Local food purchasing frequency by locavores across market channels - implications for local food system development

Our study is a national consumer survey with 612 usable observations categorizes consumers according to their preference for local products utilizing a ‘periphery’, ‘mid-level’, and ‘core’ consumer designation. The main goal of the study is to determine how these designations, together with other demographic variables, explains frequency of local products purchased in each of three market channels – farmers markets, restaurants, and grocery. Tobit regression models for each market suggest greater frequency of purchases by ‘core’ consumers over ‘mid-level’ and ‘periphery’ take place in farm markets, followed by restaurants and then grocery. Positive income effects are observed in each model, as expected, while a negative age effect is only observed in local product purchase frequency in the restaurant setting. Female consumers were observed to have lower frequency of local food products only in farm markets.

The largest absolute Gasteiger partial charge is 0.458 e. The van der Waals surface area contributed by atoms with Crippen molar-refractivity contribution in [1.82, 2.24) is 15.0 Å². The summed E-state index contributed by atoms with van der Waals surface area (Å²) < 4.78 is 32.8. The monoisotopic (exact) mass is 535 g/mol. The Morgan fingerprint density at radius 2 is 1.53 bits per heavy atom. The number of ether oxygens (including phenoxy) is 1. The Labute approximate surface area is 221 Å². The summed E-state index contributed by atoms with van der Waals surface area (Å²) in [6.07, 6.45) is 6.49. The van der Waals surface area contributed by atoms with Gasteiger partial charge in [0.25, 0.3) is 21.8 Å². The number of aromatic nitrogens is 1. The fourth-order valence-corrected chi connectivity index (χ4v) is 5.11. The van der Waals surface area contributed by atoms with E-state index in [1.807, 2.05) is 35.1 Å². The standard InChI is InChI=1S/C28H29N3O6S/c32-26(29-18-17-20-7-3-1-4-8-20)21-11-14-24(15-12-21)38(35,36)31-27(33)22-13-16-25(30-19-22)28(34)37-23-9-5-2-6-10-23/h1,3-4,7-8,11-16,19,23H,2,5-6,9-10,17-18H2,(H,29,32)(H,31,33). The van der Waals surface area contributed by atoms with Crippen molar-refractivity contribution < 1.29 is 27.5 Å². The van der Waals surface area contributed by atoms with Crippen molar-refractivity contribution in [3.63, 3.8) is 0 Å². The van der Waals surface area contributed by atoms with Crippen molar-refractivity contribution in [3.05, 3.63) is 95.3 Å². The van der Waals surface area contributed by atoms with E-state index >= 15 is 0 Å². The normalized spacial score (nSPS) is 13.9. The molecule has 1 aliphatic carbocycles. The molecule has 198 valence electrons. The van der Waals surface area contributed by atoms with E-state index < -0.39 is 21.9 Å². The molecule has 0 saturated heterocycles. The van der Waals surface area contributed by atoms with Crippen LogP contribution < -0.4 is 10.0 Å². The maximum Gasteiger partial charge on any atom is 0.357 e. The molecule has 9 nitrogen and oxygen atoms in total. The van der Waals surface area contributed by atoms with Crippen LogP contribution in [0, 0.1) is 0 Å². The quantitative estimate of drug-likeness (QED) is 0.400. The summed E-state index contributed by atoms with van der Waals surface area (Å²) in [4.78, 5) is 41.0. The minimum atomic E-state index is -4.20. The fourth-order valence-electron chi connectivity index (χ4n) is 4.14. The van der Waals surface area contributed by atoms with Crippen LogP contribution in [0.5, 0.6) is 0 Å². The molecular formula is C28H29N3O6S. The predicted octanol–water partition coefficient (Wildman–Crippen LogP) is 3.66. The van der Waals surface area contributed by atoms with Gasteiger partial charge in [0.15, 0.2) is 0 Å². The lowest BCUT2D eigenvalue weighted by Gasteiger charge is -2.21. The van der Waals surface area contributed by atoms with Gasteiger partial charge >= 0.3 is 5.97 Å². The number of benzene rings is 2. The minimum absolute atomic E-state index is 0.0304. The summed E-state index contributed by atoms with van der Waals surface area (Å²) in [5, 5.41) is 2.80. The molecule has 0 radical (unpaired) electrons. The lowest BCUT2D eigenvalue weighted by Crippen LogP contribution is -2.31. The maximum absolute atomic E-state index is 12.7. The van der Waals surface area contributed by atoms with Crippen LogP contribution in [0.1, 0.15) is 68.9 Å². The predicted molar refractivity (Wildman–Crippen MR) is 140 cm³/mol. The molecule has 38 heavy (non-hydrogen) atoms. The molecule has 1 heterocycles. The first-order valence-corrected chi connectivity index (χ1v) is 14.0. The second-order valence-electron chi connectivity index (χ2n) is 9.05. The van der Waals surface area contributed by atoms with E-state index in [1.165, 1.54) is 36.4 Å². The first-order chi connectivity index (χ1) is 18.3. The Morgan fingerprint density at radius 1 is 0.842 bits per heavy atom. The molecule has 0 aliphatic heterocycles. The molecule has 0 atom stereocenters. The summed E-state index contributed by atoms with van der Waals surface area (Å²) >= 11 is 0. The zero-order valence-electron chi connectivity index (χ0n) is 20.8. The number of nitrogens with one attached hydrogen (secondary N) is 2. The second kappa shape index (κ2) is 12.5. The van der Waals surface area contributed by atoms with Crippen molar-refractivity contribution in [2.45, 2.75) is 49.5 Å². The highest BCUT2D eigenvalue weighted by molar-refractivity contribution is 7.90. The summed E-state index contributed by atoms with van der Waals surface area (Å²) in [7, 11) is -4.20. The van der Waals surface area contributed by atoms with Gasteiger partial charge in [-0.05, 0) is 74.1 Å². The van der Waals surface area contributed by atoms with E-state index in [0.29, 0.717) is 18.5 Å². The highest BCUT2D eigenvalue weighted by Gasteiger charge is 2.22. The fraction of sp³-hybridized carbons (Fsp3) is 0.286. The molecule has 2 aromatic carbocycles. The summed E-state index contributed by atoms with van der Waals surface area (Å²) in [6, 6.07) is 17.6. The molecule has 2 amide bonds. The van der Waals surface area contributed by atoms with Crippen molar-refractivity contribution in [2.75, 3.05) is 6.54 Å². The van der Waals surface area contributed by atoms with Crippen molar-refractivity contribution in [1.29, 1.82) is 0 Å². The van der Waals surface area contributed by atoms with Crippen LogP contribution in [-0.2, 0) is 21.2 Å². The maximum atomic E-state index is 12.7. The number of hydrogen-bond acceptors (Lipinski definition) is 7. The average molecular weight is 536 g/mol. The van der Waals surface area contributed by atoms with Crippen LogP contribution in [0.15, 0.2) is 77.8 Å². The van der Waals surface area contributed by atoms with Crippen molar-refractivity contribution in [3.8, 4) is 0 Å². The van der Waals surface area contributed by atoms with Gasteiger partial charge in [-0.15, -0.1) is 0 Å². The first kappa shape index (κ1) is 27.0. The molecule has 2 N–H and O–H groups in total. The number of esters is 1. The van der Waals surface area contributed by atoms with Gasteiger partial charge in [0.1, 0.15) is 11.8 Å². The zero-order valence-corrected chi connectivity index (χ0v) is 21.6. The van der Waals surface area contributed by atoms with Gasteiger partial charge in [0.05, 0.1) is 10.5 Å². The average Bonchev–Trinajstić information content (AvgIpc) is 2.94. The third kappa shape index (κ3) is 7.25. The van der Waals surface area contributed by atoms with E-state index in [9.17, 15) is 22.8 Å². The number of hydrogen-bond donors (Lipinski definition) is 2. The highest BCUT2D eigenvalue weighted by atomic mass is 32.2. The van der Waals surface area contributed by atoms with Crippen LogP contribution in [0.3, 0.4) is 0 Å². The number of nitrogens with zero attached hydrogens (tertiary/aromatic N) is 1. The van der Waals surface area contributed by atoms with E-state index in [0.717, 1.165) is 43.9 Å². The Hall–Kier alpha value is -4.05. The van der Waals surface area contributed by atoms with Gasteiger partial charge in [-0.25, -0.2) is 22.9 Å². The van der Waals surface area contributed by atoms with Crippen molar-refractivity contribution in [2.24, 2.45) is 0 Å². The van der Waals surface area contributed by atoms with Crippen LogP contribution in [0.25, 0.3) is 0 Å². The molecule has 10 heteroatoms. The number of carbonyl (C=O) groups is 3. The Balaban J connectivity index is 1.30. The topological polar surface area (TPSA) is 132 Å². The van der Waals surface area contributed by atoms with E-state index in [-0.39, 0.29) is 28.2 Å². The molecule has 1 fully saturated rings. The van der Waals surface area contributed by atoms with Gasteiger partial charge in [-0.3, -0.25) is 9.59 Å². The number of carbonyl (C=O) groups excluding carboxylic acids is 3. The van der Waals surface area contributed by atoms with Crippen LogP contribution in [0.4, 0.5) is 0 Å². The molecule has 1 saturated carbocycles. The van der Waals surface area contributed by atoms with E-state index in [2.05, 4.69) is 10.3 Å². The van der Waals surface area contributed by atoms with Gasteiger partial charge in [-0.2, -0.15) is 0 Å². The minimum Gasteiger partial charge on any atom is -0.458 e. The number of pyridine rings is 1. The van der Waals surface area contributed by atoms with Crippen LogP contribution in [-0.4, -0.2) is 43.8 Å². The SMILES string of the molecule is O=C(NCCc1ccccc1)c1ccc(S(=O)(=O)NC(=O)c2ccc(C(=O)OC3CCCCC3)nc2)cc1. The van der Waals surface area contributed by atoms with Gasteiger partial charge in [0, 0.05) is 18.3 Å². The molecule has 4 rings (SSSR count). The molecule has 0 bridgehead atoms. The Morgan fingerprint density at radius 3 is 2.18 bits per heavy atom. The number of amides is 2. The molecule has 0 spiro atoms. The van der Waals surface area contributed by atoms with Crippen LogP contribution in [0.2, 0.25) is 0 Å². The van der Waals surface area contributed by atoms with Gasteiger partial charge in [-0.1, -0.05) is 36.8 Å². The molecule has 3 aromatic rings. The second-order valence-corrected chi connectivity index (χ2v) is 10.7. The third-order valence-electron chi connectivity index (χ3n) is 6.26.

Issue Date:
Jan 18 2018
Publication Type:
Conference Paper/ Presentation
Record Identifier:
https://ageconsearch.umn.edu/record/266769
Language:
English
Total Pages:
2




 Record created 2018-01-18, last modified 2018-01-22

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